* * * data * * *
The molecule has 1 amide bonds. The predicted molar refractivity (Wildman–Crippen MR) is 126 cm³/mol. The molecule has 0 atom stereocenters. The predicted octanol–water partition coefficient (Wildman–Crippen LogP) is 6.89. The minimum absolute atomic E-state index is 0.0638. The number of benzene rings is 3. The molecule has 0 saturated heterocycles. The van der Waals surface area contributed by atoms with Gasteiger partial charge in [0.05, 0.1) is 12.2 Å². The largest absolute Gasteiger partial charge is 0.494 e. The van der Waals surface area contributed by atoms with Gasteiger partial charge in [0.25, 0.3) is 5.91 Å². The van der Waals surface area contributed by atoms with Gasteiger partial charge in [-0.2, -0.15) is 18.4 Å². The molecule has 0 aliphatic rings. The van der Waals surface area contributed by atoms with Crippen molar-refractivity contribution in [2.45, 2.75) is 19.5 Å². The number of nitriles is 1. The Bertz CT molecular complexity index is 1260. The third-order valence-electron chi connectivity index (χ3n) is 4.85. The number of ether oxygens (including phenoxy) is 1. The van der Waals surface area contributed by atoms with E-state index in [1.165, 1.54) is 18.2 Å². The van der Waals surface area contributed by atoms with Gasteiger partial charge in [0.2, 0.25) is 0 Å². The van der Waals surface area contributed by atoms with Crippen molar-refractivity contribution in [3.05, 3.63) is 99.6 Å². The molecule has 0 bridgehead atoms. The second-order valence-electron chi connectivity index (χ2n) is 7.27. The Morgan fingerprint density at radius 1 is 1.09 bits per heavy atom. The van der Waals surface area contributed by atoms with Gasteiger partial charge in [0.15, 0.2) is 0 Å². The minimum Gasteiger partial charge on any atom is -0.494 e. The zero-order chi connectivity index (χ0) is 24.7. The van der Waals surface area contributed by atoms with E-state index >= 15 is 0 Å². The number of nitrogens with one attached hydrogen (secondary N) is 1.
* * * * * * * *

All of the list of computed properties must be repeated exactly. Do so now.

The molecule has 1 amide bonds. The predicted molar refractivity (Wildman–Crippen MR) is 126 cm³/mol. The molecule has 0 atom stereocenters. The predicted octanol–water partition coefficient (Wildman–Crippen LogP) is 6.89. The minimum absolute atomic E-state index is 0.0638. The number of benzene rings is 3. The molecule has 0 saturated heterocycles. The van der Waals surface area contributed by atoms with Gasteiger partial charge in [0.05, 0.1) is 12.2 Å². The largest absolute Gasteiger partial charge is 0.494 e. The van der Waals surface area contributed by atoms with Gasteiger partial charge in [0.25, 0.3) is 5.91 Å². The van der Waals surface area contributed by atoms with Gasteiger partial charge in [-0.2, -0.15) is 18.4 Å². The molecule has 0 aliphatic rings. The van der Waals surface area contributed by atoms with Crippen molar-refractivity contribution in [2.45, 2.75) is 19.5 Å². The number of nitriles is 1. The Bertz CT molecular complexity index is 1260. The third-order valence-electron chi connectivity index (χ3n) is 4.85. The number of ether oxygens (including phenoxy) is 1. The van der Waals surface area contributed by atoms with E-state index in [1.165, 1.54) is 18.2 Å². The van der Waals surface area contributed by atoms with Gasteiger partial charge in [0.2, 0.25) is 0 Å². The van der Waals surface area contributed by atoms with Crippen molar-refractivity contribution in [3.05, 3.63) is 99.6 Å². The molecule has 0 bridgehead atoms. The second-order valence-electron chi connectivity index (χ2n) is 7.27. The Morgan fingerprint density at radius 1 is 1.09 bits per heavy atom. The van der Waals surface area contributed by atoms with Gasteiger partial charge in [0.15, 0.2) is 0 Å². The minimum Gasteiger partial charge on any atom is -0.494 e. The zero-order chi connectivity index (χ0) is 24.7. The van der Waals surface area contributed by atoms with E-state index >= 15 is 0 Å². The number of nitrogens with one attached hydrogen (secondary N) is 1.